The Porter County prosecutor's office must comply with a judge's request for police reports or risk being held in contempt of court, based on a decision by the Indiana Supreme Court.
In an order issued last week, the court ruled against a formal request by Porter County Prosecutor Brian Gensel and the Indiana attorney general's office.
They asked that Gensel and deputy prosecutors not have to provide copies of police reports in operating while intoxicated cases when Porter Superior Judge David Chidester requests them.
The court ruled 3-2 in favor with Chief Justice Loretta H. Rush and Justice Geoffrey G. Slaughter dissenting.
The matter began in May 19 and involved three cases where OWI defendants had allegedly refused to take Breathalyzer tests when stopped by police and had their licenses automatically suspended, Chidester's brief states.
Defendants usually ask for reinstatement of driving privileges.
Chidester requested the state provide him with police report copies, which the state does give to the defense, because both sides in evidentiary hearings "regularly misstate the facts in police reports or omit important facts," the brief states.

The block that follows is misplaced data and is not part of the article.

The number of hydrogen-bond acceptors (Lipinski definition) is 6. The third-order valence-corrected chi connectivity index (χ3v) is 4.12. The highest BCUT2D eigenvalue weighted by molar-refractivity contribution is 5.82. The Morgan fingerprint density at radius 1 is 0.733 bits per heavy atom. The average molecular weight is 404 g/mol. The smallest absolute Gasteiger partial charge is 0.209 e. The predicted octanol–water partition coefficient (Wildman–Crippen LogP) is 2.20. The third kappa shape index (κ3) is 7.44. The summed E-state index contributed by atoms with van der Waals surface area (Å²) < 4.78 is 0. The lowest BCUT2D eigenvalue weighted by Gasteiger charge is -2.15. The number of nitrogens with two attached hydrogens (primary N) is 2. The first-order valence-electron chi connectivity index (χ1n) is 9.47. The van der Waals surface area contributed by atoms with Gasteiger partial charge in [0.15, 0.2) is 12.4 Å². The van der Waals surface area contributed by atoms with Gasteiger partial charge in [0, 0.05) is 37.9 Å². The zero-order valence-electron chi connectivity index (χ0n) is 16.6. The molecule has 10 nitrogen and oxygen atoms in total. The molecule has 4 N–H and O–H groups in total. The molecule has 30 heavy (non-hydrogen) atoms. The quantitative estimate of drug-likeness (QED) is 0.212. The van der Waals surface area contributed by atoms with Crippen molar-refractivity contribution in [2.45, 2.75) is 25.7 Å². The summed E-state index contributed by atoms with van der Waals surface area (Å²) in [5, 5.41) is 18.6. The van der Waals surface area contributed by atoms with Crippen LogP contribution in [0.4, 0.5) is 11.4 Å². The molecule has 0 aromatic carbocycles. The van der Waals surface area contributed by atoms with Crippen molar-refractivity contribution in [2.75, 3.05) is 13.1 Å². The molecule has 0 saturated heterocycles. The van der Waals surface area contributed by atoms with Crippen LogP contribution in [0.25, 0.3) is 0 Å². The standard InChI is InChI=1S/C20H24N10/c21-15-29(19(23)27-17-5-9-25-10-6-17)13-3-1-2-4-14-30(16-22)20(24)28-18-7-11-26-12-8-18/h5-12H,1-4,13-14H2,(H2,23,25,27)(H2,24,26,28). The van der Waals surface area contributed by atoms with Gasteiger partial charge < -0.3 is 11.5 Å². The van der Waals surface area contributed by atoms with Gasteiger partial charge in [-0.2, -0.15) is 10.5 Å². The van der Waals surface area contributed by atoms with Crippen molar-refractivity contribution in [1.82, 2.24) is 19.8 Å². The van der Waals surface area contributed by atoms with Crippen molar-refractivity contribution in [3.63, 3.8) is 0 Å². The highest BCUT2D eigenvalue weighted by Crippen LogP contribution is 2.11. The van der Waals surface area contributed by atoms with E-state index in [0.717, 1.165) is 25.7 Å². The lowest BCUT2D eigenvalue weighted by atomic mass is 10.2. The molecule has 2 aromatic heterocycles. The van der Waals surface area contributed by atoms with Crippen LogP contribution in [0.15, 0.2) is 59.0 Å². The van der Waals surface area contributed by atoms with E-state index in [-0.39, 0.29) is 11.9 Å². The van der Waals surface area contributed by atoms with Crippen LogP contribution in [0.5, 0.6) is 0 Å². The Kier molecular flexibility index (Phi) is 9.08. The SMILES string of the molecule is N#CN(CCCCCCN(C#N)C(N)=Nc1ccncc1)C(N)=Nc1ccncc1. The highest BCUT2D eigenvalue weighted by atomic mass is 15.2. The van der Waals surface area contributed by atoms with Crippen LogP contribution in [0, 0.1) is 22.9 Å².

The reports would go into a sealed envelope in the case file that only court personnel can legally open.
The brief states that Chidester also set a hearing date for why the prosecutor and his deputies shouldn't be held in contempt of court for refusing that May order.
Gensel and the attorney general responded with the writ asking for a quick response on the legality of Chidester's order.
Chidester declined to speculate what could come next, but he suggested the ruling wasn't groundbreaking.
"I think this can be a learning experience for everyone," both prosecutors and defense lawyers, he said. "A court order is a court order, and unless it is an illegal court order, it must be obeyed."
Gensel issued an email statement Friday that states, "The Supreme Court ruled by a 3-2 vote that it would not prohibit the Court from ordering the State to provide police reports on specific OWI cases where there is a breath test refusal. There was no prior statutory or case law precedent on the issue. The State will comply with the order."